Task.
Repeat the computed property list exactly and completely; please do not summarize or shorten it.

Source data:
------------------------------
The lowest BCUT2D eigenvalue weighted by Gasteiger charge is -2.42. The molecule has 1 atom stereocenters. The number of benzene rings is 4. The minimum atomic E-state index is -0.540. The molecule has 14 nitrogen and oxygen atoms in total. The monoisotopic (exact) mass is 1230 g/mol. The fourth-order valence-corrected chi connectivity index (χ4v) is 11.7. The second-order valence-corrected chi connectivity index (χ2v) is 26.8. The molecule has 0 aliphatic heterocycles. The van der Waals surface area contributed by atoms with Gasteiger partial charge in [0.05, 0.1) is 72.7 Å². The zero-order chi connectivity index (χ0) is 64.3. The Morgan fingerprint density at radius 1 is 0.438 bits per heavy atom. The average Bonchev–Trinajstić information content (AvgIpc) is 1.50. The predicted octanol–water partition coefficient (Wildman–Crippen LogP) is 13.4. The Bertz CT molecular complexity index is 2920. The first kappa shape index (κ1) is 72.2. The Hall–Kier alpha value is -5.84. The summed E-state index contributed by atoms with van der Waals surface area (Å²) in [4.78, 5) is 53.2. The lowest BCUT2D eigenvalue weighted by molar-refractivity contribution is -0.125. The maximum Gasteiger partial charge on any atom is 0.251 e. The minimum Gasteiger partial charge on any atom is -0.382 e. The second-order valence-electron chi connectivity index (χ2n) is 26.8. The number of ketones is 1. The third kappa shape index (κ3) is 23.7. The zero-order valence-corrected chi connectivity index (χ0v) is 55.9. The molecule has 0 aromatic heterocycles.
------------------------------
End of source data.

The lowest BCUT2D eigenvalue weighted by Gasteiger charge is -2.42. The molecule has 1 atom stereocenters. The number of benzene rings is 4. The minimum atomic E-state index is -0.540. The molecule has 14 nitrogen and oxygen atoms in total. The monoisotopic (exact) mass is 1230 g/mol. The fourth-order valence-corrected chi connectivity index (χ4v) is 11.7. The second-order valence-corrected chi connectivity index (χ2v) is 26.8. The molecule has 0 aliphatic heterocycles. The van der Waals surface area contributed by atoms with Gasteiger partial charge in [0.05, 0.1) is 72.7 Å². The zero-order chi connectivity index (χ0) is 64.3. The Morgan fingerprint density at radius 1 is 0.438 bits per heavy atom. The average Bonchev–Trinajstić information content (AvgIpc) is 1.50. The predicted octanol–water partition coefficient (Wildman–Crippen LogP) is 13.4. The Bertz CT molecular complexity index is 2920. The first kappa shape index (κ1) is 72.2. The Hall–Kier alpha value is -5.84. The summed E-state index contributed by atoms with van der Waals surface area (Å²) in [4.78, 5) is 53.2. The lowest BCUT2D eigenvalue weighted by molar-refractivity contribution is -0.125. The maximum Gasteiger partial charge on any atom is 0.251 e. The minimum Gasteiger partial charge on any atom is -0.382 e. The second-order valence-electron chi connectivity index (χ2n) is 26.8. The number of ketones is 1. The third kappa shape index (κ3) is 23.7. The zero-order valence-corrected chi connectivity index (χ0v) is 55.9. The molecule has 0 aromatic heterocycles.